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Lists are my thing. I’ve been making lists since I was about 8 years old (maybe younger) to keep track of all the things I had floating around in my head. As I aged through school, list making and record keeping became a really useful skill. As I grew from a child using pen and paper to a teen discovering the internet, and then a young adult watching phones progress from speaking devices with curly cords into tiny portable computers, my world of keeping lists changed forever.

As a beekeeper, however, I still use pen and paper when it comes to keeping records.

Record keeping is best practice for beekeepers. Especially as a new beekeeper, when you feel you couldn’t possibly forget a single incredible moment with your bees, it’s easy to brush off this good habit. But even those of us with good memories will still miss or forget something. And when your apiary grows, the habit of record keeping will be well established, helping to keep you organized as you bounce from hive to hive.

bees beekeeping record keeping
A notebook is part of a beekeeper’s standard equipment. Photo by Kristina Mercedes Urquhart

Here are some good events to keep on record. And remember, your notes need not be complex or detailed.

  1. Date of package installation, or date of nucleus colony establishment.
  2. Date you caught and hived a swarm.
  3. Dates of inspections and notable sightings: Where was the queen? What did the brood pattern look like? Anything concerning to note?
  4. Dates and methods of treatments, if applicable.
  5. Number of pests and populations of varroa mites (with date of inspection, of course).
  6. Date of honey harvest and amount collected (always note how much and what varieties came from which hives).
  7. Quick to-do list after an inspection. (It’s always easier to remember what you need to do after you’ve just finished not doing it.)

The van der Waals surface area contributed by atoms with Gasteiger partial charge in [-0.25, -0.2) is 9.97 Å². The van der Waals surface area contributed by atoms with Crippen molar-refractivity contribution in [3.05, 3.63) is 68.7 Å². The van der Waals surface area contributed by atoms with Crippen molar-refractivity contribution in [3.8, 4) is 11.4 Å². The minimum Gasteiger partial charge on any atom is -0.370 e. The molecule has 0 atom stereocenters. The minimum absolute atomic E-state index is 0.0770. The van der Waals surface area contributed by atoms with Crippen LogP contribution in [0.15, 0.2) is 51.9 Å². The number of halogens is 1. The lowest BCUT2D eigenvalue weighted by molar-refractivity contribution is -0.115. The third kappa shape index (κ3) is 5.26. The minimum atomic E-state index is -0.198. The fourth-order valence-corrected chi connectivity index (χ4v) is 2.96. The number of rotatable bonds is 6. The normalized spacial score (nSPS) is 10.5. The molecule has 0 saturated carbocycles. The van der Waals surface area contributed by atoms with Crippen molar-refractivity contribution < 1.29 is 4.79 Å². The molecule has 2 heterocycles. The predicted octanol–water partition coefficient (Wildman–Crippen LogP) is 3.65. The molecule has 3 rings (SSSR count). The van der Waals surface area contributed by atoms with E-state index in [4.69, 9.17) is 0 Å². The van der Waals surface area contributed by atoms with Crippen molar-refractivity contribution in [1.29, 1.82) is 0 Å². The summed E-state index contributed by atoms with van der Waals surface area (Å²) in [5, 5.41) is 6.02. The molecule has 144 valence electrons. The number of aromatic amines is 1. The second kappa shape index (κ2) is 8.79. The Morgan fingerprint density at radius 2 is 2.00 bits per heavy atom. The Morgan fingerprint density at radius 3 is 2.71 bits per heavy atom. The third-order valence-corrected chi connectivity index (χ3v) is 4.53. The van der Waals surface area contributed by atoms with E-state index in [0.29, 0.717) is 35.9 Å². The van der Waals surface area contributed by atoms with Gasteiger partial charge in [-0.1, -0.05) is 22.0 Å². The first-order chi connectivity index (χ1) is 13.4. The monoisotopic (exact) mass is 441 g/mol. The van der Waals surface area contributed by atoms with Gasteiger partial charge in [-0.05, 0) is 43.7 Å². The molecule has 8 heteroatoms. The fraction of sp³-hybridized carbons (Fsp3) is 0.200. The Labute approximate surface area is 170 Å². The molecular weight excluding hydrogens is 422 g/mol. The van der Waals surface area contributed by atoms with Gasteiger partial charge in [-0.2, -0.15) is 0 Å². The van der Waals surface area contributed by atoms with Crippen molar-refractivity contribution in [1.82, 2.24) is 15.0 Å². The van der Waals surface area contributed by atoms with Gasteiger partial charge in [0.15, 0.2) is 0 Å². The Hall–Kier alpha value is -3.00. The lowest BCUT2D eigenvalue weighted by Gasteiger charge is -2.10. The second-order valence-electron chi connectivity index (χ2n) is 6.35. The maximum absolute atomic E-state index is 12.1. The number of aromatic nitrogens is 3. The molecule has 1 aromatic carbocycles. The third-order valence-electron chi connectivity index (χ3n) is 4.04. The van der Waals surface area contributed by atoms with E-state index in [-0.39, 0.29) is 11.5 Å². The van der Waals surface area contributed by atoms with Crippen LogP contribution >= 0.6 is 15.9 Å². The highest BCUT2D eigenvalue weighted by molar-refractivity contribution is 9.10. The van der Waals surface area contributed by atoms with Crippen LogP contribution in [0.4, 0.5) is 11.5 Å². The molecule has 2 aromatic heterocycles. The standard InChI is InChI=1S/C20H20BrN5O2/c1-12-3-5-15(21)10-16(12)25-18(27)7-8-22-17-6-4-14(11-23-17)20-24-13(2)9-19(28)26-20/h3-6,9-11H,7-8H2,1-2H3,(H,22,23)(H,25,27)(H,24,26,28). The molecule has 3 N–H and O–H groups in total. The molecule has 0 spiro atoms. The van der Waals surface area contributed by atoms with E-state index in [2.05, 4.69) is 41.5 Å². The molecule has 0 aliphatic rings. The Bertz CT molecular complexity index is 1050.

8. Follow-up inspection results.
  9. List of equipment to buy, notes of replacement parts, or items that need repairing.

If your hives are strong and healthy, and all is chugging along smoothly, you won’t need to make note of even half of the above subjects. But having a guide, even if it’s one you’ve provided to yourself, will help you be ready and waiting for unexpected events, whether it be a swarm in May or an oversupply of honey in August.

Beekeepers today have no good reason not to keep records. Whatever method you fancy is yours for the taking. And our record-keeping devices aren’t simply for jotting down notes: Snap photos of your hives to look back on later. Store those photos with your electronic notes. Share them with your beekeeping club. You can also print large photos for classes you may teach, to enter into the State Fair, or to educate enthusiastic friends, relatives or your budding beekeeping children who haven’t had the privilege of being in a live hive of bees. With your device, record the sounds of virgin queens piping, then post them to your Instagram, SnapChat, Facebook or other social media platform to share your love of honeybees with the world. I guarantee that you’ll look back and be glad you did.



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